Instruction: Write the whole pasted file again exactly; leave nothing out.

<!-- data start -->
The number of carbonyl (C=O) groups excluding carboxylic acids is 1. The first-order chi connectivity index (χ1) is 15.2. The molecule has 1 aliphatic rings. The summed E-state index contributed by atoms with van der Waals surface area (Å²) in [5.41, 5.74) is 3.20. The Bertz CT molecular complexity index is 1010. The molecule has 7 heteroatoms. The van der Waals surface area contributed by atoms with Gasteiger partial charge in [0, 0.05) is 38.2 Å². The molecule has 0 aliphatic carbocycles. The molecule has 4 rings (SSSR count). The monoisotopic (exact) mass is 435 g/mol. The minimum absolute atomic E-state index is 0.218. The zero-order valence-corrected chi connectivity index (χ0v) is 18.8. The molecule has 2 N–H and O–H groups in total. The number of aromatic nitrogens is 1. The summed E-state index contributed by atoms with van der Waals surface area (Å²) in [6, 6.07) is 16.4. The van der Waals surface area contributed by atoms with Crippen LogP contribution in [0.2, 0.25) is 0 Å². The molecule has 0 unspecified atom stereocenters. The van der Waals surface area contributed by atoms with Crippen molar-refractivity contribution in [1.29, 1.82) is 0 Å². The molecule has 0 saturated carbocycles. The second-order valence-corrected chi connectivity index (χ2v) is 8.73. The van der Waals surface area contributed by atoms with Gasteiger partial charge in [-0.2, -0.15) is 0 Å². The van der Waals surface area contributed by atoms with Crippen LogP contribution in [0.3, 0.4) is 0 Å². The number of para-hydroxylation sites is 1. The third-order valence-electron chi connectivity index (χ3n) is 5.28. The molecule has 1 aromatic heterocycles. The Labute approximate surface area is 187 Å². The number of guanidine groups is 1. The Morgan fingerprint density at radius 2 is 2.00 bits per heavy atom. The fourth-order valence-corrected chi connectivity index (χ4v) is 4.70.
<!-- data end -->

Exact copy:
The number of carbonyl (C=O) groups excluding carboxylic acids is 1. The first-order chi connectivity index (χ1) is 15.2. The molecule has 1 aliphatic rings. The summed E-state index contributed by atoms with van der Waals surface area (Å²) in [5.41, 5.74) is 3.20. The Bertz CT molecular complexity index is 1010. The molecule has 7 heteroatoms. The van der Waals surface area contributed by atoms with Gasteiger partial charge in [0, 0.05) is 38.2 Å². The molecule has 0 aliphatic carbocycles. The molecule has 4 rings (SSSR count). The monoisotopic (exact) mass is 435 g/mol. The minimum absolute atomic E-state index is 0.218. The zero-order valence-corrected chi connectivity index (χ0v) is 18.8. The molecule has 2 N–H and O–H groups in total. The number of aromatic nitrogens is 1. The summed E-state index contributed by atoms with van der Waals surface area (Å²) in [6, 6.07) is 16.4. The van der Waals surface area contributed by atoms with Crippen LogP contribution in [0.2, 0.25) is 0 Å². The molecule has 0 unspecified atom stereocenters. The van der Waals surface area contributed by atoms with Crippen molar-refractivity contribution in [1.29, 1.82) is 0 Å². The molecule has 0 saturated carbocycles. The second-order valence-corrected chi connectivity index (χ2v) is 8.73. The van der Waals surface area contributed by atoms with Gasteiger partial charge in [-0.2, -0.15) is 0 Å². The van der Waals surface area contributed by atoms with Crippen LogP contribution in [0.3, 0.4) is 0 Å². The number of para-hydroxylation sites is 1. The third-order valence-electron chi connectivity index (χ3n) is 5.28. The molecule has 1 aromatic heterocycles. The Labute approximate surface area is 187 Å². The number of guanidine groups is 1. The Morgan fingerprint density at radius 2 is 2.00 bits per heavy atom. The fourth-order valence-corrected chi connectivity index (χ4v) is 4.70.